I do get that, I really do. I mean, it’s so easy.

I also get that, sometimes, it’s easier to tweet about a book than to write a full review. Sometimes, a tweet-scream about an upcoming read will gather hundreds of likes and retweets while a simple book review won’t attract that many people. Sometimes, an instagram picture will be worth a thousand words, and 1k likes.

Social media has become almost a mandatory extension to book blogging and, to be considered as a book influencer, you don’t even have to have a book blog anymore. In six years of blogging, I’ve seen people take social media as an extension to their book blogs, then keeping their social media accounts as their main accounts and giving up their blogs altogether, too.

I think the thing that hits me the hardest is how people talk about book influencers.

For publishers, for awards-givers, for the world: book influencers aren’t book bloggers. Meaning: they’re not the ones with a book blog, a website where they talk about books.

They might be. They might have a book blog, but…. it’s a side-media. It’s not THE thing they’re valued for.

Book influencers are influencers because of their booktube channel with over 10k followers. They’re influencers because of their bookstagram account with over 25k followers. They’re influencers because of their 5k following on twitter, their daily viral tweets screaming about books and so on.

When we talk about influencers in the book community, more often than not, we don’t recognize, or hold as high a standard, a book blog, aside from a booktube channel, a bookstagram or even an influential twitter account.

Once again, I am not undervaluing the work of any kind of book influencer or saying they don’t deserve their success. I know that, no matter the platform you choose, it takes hard work to do it and to make it where you are now. Hell, it takes me about 12 business hours to draft a single tweet and it takes me about 5 gigantic days to get one photo okay for my instagram account and I’m not an influential, or big account of any kind.

I’m not pretending I know how the publishing world works in detail and especially when it comes to their marketing strategies for books. What I am certain of, though, is that they pay attention to your social media presence, sometimes even more than your book blog.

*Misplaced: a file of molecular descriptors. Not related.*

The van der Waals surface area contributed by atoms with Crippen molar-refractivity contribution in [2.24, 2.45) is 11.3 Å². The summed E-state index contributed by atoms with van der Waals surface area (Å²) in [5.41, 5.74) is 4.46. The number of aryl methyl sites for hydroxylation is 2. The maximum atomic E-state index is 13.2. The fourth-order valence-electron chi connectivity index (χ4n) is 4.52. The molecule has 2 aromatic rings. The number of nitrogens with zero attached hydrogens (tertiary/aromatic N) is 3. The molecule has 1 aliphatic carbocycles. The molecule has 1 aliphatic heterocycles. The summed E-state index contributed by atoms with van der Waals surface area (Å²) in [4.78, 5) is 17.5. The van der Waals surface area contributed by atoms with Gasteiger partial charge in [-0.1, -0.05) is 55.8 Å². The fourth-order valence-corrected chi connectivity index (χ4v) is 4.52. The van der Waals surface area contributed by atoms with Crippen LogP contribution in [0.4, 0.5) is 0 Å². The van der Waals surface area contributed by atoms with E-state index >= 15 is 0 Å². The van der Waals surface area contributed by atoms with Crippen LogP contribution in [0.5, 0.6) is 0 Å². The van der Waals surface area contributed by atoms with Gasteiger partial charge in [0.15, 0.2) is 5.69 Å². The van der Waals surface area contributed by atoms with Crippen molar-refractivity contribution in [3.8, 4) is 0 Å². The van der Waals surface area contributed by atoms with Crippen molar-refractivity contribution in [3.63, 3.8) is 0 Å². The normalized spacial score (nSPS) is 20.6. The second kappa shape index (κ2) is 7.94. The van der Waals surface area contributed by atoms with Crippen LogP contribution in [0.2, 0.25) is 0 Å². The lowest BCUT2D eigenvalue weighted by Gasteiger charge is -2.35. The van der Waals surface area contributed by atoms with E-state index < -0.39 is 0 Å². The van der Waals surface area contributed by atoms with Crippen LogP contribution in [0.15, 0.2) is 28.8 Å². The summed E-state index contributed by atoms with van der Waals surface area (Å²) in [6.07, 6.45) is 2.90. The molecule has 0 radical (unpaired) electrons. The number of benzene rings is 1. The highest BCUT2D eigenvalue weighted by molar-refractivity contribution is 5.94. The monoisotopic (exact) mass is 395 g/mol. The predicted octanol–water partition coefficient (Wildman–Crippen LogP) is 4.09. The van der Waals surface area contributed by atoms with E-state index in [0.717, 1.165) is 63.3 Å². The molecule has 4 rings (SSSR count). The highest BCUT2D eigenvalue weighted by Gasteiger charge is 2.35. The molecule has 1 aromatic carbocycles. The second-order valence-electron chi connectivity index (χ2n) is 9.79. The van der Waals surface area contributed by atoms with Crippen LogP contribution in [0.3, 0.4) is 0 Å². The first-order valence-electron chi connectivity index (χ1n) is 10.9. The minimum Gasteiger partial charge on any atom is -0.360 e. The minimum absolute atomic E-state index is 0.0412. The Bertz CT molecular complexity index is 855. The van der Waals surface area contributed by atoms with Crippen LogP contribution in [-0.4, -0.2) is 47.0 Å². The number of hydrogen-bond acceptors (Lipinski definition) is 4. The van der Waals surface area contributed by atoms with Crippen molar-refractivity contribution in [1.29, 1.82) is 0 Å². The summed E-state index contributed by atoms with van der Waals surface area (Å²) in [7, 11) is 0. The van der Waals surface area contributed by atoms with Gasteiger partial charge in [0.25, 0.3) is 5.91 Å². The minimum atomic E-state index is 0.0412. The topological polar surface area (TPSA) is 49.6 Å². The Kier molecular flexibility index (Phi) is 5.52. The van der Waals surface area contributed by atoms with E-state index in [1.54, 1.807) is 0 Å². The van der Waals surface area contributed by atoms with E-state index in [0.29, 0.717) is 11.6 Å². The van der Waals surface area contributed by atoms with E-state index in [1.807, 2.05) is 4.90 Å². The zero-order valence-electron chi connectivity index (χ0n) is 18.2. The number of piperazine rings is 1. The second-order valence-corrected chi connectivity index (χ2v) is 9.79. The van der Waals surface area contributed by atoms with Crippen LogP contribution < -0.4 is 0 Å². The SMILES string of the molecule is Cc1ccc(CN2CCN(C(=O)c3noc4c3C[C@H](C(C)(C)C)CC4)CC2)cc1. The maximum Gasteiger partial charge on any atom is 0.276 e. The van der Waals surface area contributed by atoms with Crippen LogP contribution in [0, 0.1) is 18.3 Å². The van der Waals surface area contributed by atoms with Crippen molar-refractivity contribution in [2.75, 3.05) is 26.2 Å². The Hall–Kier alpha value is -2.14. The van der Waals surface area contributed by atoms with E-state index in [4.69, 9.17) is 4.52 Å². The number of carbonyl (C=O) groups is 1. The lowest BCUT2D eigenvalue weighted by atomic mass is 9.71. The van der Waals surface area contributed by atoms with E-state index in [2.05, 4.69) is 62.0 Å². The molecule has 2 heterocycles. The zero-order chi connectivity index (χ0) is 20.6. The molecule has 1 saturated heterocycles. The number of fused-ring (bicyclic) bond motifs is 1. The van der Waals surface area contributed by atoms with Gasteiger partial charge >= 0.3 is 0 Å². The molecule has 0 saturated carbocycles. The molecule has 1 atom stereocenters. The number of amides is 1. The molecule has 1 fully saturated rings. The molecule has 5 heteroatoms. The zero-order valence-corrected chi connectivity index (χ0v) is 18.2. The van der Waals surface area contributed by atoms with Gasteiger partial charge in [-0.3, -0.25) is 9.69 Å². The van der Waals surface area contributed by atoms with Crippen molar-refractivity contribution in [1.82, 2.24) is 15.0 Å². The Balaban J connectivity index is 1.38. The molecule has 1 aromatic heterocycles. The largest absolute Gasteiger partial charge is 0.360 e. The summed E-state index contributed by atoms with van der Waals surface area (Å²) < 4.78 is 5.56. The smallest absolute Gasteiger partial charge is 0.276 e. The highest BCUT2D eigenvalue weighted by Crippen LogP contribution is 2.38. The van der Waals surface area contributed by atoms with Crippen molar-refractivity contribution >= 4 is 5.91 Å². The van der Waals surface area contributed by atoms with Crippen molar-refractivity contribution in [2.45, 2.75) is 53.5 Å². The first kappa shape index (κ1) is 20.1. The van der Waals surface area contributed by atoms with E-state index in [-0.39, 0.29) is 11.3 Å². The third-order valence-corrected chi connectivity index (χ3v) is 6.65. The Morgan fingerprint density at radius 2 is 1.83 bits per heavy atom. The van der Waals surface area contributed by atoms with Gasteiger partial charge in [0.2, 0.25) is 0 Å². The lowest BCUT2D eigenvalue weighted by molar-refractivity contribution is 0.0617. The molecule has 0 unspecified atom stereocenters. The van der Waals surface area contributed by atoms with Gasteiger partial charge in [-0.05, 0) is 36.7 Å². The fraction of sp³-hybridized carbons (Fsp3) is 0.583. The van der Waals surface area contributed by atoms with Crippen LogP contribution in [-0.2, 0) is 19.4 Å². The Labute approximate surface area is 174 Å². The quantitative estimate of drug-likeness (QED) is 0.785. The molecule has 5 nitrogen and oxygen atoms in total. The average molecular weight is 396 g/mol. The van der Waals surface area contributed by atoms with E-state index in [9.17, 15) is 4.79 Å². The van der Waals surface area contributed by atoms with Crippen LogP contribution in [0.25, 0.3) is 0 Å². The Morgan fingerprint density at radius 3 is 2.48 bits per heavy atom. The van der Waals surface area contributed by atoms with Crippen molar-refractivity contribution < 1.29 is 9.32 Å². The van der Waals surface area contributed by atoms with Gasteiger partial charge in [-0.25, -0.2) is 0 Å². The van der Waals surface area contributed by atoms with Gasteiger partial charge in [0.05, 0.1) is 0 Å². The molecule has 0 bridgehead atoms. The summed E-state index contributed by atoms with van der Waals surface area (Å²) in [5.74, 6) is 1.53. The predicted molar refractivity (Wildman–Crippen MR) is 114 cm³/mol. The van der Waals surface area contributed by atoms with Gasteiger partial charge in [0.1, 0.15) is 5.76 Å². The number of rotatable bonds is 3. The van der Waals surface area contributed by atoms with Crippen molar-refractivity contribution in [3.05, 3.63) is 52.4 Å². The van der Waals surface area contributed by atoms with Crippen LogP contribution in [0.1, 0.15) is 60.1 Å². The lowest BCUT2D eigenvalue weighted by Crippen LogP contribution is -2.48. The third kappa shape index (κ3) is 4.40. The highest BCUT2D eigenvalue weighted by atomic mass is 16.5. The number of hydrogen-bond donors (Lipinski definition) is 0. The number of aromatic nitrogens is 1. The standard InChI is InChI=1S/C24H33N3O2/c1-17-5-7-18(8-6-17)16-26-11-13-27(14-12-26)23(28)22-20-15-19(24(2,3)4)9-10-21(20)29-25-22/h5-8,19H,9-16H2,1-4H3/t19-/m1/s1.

Having a great bookstagram account, twitter or booktube channel can give you more opportunities than just a book blog. Publishers care about that. About how your tweet can turn into a social media conversation, about how, even if just for a day, you can turn a book “viral” like that, too.

It’s obvious, in a way: there is a larger audience to be reached on social media.

Yet, if you ask me: a book blog lasts longer than it all.

In over 5 years of blogging, I’ve seen it all change and grow, I’ve seen the conversations moving on and, I will admit it: I have changed my book blogging ways because of it, too.

I created a bookish twitter account as early as 2015 (I started blogging in late 2014).

I was late in the game, but a couple months ago, I jumped on the bookstagram bandwagon and created a bookstagram account.

So, yeah, I’m a sheep. Moving on, following the flock. Because I know that, like anything in the world, book blogging will change and keep on growing with its time. Tik Tok book bloggers will come and grow maybe, too, who knows?

I’ve seen conversations moving on, but personally I am still more at ease with the comments. I saw how easy it is to comment on tweets and to talk on instagram and I’m only human, I’ll take the easy, quick way out sometimes. I don’t blog hop as much as I used to, either. But I still want to, because I still believe in book blogs.

I still believe in long comments and conversations on book blogs. I believe in good old book reviews lasting for years, in book recommendations blog posts, in long-ass blog posts like this one I pour my entire being into and, to be honest, I kind of hope you do too.

☂️ You might also be interested in: 5 lessons I’ve learned in 5 years of book blogging

Are there any blogging topics you’d like me to talk about or give advice on? Feel free to let me know!

How do you think blogging has changed lately?

Do you feel like conversations have changed? Do you feel like you need social media to be relevant? Let me know in comments!